Claire Diaz Ortiz

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Diaz-Ortiz in 2011

Claire Diaz-Ortiz [1] (born 1982) is an American author, speaker, and employee of Twitter.[2][3][4] Hired early on by Twitter co-founder Biz Stone to lead social innovation, she was the first employee to write a book about the platform.

The Pope[edit]

Diaz-Ortiz has been called "The Woman Who Got the Pope on Twitter" and "Twitter's Pontiff Recruitment Chief" for her efforts with the Vatican, and can be seen standing by his side when he sent his first tweet.[5][6] She has also worked extensively with other world leaders. [7][8]

Education[edit]

Diaz-Ortiz earned a BA and MA from Stanford University. Her graduating class produced a number of Silicon Valley entrepreneurs, including Joe Lonsdale, Chris Cox, Clara Shih of Hearsay Social, and Jared Cohen.

She holds an MBA from Oxford University,[9] where she was a 2008 Skoll Foundation Scholar at Oxford's Said Business School,[10] the home of the Skoll Centre for Social Entrepreneurship.[11] The Skoll Foundation Scholarship honors five social entrepreneurs per year with a fully funded MBA at Oxford University.[12]

Awards and recognition[edit]

Diaz-Ortiz has been named "One of the 100 Most Creative People in Business" by Fast Company,[13] and is #4 on the Mashable list, "15 Fascinating Twitter Employees."[14][15][16] She writes for LinkedIn as a LinkedIn Influencer, one of a group of several hundred global leaders.[17]

Works[edit]

Diaz-Ortiz is the author of several books, including Twitter for Good: Change the World One Tweet at a Time; Greater Expectations: Succeed (and Stay Sane) in an On-Demand, All-Access, Always-On Age; and Hope Runs: An American Tourist, A Kenyan Boy, a Journey of Redemption. [18]

Her book, Twitter for Good, [19] includes a foreword by Biz Stone.[20][21]

Hope Runs[edit]

She co-founded Hope Runs,[22] a non-profit organization in Kenya [23] she started after living in a Kenyan orphanage.[24]

Family[edit]

Diaz-Ortiz has a teenage foster son she met while living in an orphanage in Kenya. He is the co-author on the memoir, Hope Runs: An American Tourist, A Kenyan Boy, a Journey of Redemption.[25] She is the daughter of investigative journalist Lance Williams, winner of two George Polk Awards and NYT bestselling author of Game of Shadows.[26]

References[edit]

  1. ^ Businessweek (March 16, 2009). "As Jobs Dry Up, MBAs Seek Alternative Paths" [1]
  2. ^ Tech Crunch (September 22, 2011) "Istanbul, Here I Come."
  3. ^ CNN (February 22, 2012)
  4. ^ The Huffington Post (November 29, 2011). "Social Good Stars: Claire Diaz-Ortiz." [2]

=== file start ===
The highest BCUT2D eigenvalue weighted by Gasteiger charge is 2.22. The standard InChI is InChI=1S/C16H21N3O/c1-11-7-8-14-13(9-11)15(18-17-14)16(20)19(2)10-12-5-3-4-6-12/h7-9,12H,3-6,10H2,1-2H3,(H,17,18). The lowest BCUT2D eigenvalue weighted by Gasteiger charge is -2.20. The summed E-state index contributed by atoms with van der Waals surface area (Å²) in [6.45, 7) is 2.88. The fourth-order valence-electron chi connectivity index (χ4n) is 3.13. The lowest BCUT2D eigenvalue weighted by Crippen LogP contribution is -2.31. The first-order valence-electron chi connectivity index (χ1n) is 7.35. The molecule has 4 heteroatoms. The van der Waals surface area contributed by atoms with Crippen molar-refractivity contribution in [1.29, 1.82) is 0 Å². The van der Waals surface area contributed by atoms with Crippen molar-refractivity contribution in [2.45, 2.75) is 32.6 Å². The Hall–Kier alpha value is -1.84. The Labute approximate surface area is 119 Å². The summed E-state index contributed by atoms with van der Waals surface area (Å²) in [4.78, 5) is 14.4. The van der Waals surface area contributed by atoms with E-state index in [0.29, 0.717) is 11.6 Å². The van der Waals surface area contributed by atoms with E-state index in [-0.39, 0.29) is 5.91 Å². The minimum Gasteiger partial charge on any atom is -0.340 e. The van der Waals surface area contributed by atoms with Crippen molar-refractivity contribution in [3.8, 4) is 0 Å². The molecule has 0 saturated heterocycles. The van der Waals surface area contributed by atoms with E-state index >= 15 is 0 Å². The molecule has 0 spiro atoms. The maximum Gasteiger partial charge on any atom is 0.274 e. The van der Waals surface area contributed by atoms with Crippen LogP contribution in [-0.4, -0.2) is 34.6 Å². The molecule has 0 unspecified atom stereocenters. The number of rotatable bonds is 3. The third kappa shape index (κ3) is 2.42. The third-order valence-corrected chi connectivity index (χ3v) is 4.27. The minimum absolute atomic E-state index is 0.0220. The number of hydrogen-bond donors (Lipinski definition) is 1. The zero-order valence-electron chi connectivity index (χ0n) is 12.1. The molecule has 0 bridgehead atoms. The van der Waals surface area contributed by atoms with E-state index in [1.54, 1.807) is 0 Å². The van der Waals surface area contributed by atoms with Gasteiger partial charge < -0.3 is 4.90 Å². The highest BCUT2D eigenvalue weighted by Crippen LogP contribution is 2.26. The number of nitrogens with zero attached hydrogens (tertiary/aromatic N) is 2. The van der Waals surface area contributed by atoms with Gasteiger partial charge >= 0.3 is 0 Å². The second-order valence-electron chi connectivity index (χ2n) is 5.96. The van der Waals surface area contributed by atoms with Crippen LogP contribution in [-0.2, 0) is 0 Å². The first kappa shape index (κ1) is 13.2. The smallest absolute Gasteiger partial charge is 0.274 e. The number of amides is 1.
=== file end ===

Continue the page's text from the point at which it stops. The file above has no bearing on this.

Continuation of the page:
5. ^ Wired (December 17, 2012). "The Woman Who Got the Pope on Twitter." [3]
  6. ^ The Washington Post (December 11, 2012). "For Twitter, a lofty purpose as Pope Benedict XVI makes his first tweet." [4]
  7. ^ The New York Times (June 2, 2012). "Christian Leaders are Powerhouses on Twitter." [5]
  8. ^ PBS April 8, 2013). "Claire Diaz-Ortiz: Twitter's Outreach to Religious Leaders." [6]
  9. ^ Independent (October 7, 2010). "Students seek a responsible angle to their studies" [7]
  10. ^ The Financial (March 19, 2011). "Said Business School: Using Mobile Technology to Mobilise Social Change"
  11. ^ '"
  12. ^ Social Edge (). "The Skoll Scholarship for the Oxford MBA"
  13. ^ Fast Company (May, 2012). "100 Most Creative People in Business."
  14. ^ Mashable (February 10, 2012). "Follow Twitter's 15 Most Fascinating Employees." [8]
  15. ^ Buffer (July 5, 2011). "Who Works for Twitter."
  16. ^ Washington Post (September 6, 2011). "Harnessing Twitter to Change the World." [9]
  17. ^ The New York Times' (June 16, 2013). "LinkedIn Builds Its Publishing Presence."
  18. ^ Publishers Weekly (May 25, 2011). "Give 'em the Business: Business Books 2011" [10]
  19. ^ Publishers Weekly (May 25, 2011). "Give 'em the Business: Business Books 2011" [11]
  20. ^ Washington Post (October 25, 2011). "Where New Media and Religion Meet" [12]
  21. ^ Christianity Today (October 7, 2011). "Twitter Reaches Out To Christian Leaders" [13]
  22. ^ Huffington Post (April 18, 2009). "Hope Runs: Helping Orphans Find Their Footing" [14]
  23. ^ Runners World (June 19, 2007). "Project Hope: Two Americans are Using Running to Help Kenyan Orphans Find Their Footing" [15]
  24. ^ Ode Magazine . "Intelligent Optimists"
  25. ^ Publishers Weekly . "Spring Audiobooks 2014"
  26. ^ CIR Online . "Lance Williams"

External links[edit]